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VANUATU: Hilda Lini, women challenge government to make drastic changes

Former Minister of Justice Hilda Lini is holding PM Kilman to his constitutional mandate. Image: Vanuatu Daily Post

Friday, October 16, 2015

Item: 9457

Len Garae
PORT VILA (Vanuatu Daily Post/ Pacific Media Watch): A former Minister of Justice, and also the first woman to be elected to Parliament following Vanuatu’s independence, is calling on Prime Minister Sato Kilman to proceed with his constitutional mandate.

In light of the country's current political crisis, Hilda Lini is asking for Kilman to terminate his five convicted ministers, and appoint their replacements, or for him to resign and make way for the remaining 38 MPs to choose a new Prime Minister.

“In parliamentary democracy, 38 remaining MPs constitute the majority by which Vanuatu Parliament could still proceed without dissolution until either by-elections or general elections,” Lini said.

Her statement is a wake-up call to the Head of State, the Prime Minister and all political leaders in relation to speculation that Parliament could be dissolved over the conviction of a minority group of 14 MPs who could lose their parliamentary seats on October 22.

Parliament to continue
She explained: “Having served as a member of parliament for 11 years, I see no need to dissolve parliament as there is Precedent set in 1988 when Parliament continued to proceed after 19 MPs had lost their seats.

“Any move to dissolve parliament at this time would be seen as part of intended revenge taken by 14 convicted MPs to close the 10th Legislature and force the full population to accept a snap election”.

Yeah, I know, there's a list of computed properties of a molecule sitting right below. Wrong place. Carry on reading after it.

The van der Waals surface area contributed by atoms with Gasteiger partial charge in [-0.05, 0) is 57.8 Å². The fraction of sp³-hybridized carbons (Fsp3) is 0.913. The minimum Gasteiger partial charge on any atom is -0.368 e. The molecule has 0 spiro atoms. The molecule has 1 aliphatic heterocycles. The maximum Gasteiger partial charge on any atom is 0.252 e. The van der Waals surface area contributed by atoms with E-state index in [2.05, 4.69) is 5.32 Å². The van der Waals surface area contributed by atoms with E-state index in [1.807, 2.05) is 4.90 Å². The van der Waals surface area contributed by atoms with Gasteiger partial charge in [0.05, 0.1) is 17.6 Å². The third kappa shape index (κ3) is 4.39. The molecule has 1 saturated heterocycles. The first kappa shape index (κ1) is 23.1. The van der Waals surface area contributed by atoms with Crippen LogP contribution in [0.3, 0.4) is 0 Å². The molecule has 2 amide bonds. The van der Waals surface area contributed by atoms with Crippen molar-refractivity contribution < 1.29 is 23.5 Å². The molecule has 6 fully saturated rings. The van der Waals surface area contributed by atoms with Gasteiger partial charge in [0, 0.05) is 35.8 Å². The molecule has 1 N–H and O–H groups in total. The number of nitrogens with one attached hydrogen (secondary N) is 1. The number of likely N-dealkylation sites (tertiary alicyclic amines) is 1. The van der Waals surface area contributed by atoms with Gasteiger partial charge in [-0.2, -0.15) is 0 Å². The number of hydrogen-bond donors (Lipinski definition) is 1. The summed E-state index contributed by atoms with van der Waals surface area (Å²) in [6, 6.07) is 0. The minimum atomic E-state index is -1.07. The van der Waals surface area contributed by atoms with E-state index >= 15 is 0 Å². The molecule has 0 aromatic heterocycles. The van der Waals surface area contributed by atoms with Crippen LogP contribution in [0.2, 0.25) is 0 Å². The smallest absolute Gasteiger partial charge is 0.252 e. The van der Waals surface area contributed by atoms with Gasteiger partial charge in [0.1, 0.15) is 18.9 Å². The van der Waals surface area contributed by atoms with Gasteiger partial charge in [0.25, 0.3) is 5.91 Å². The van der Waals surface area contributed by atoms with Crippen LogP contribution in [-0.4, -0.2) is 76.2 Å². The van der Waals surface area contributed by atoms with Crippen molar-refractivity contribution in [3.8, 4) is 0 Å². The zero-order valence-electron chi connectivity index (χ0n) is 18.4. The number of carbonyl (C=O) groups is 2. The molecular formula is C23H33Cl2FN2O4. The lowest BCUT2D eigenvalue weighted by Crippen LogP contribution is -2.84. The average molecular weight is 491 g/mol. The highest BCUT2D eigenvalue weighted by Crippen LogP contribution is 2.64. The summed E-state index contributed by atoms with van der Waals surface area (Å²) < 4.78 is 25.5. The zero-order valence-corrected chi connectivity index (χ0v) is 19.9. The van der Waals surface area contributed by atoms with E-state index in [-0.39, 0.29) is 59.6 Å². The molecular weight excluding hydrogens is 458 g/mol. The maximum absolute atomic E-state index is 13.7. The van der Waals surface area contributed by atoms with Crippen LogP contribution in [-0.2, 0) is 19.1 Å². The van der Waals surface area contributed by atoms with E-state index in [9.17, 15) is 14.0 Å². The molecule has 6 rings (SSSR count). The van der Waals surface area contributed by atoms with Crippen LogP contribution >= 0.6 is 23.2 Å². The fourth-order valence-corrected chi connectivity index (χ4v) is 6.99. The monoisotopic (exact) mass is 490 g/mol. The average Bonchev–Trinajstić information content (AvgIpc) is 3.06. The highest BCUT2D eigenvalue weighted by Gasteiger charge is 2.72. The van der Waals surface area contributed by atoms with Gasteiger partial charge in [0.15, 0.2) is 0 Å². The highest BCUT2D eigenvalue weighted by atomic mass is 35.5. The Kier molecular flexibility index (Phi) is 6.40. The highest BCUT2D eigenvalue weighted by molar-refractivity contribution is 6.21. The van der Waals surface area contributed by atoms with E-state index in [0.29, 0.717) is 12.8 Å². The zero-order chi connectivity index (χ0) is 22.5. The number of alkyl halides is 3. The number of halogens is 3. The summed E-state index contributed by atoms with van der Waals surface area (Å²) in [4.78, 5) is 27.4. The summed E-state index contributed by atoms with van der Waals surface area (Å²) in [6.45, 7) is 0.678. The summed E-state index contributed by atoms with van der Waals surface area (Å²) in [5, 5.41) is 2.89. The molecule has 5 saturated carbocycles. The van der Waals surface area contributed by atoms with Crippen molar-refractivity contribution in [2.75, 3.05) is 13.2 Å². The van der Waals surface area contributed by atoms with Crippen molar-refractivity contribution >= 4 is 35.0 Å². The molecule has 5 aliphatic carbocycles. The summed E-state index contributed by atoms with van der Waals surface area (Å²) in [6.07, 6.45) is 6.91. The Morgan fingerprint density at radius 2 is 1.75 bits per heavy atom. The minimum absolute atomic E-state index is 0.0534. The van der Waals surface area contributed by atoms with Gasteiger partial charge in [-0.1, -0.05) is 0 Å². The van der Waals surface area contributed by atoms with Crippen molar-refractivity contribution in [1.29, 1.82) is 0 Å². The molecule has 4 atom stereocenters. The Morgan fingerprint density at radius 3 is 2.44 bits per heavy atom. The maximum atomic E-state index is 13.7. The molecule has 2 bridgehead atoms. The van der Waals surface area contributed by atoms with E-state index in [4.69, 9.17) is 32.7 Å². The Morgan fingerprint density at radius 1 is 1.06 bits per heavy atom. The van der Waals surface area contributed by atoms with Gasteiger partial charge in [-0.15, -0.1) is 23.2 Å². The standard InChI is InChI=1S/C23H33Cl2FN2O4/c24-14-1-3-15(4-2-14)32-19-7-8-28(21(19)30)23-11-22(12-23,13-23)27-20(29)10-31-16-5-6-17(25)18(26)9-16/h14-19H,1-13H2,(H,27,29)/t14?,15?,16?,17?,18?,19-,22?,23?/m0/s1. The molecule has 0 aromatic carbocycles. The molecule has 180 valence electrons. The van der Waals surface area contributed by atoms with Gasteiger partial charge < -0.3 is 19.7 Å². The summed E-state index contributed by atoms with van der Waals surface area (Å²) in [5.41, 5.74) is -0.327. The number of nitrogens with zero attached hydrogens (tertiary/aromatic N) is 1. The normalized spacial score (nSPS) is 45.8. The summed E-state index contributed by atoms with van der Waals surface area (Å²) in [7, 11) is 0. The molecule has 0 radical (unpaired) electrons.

She also appealed to the Kilman to let the court of justice complete its process and let Parliament carry out its legislative mandate.

In her view as a former Justice Minister, the whole issue of the so-called pardoning is null and void in terms of "perverting the course of justice".

Pardons revoked
The pardoning of 14 MPs by acting president Marcellino Pipite has become void.

Radio New Zealand International reported Vanuatu President Baldwin Lonsdale had revoked the pardon.

Lonsdale cited constitutional obligations on leaders to conduct themselves in such a way that avoided conflicts of interest, compromising official duties, demeaning the office, allowing their integrity to be called into question, or endangering or diminishing respect for, or confidence in, the integrity of Vanuatu's government.

He said Pipite infringed all of these obligations, making the revocation necessary.

The Supreme Court is due to sentence the MPs next Thursday.

Meanwhile, Women Against Crime and Corruption (WACC) organised a peaceful demonstration this morning.

The objective of their protest was to drive the message home to the Head of State, Prime Minister and Leader of Opposition that the nation cannot be allowed to continue to witness one political scandal after another.

They expect all three leaders to be present to receive them.

They say it is the ordinary people that suffer as a result of the impact of political misadventure and this cannot be allowed to develop from bad to worse.

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Pacific Media Watch

PMC's media monitoring service

Pacific Media Watch is compiled for the Pacific Media Centre as a regional media freedom and educational resource by a network of journalists, students, stringers and commentators.
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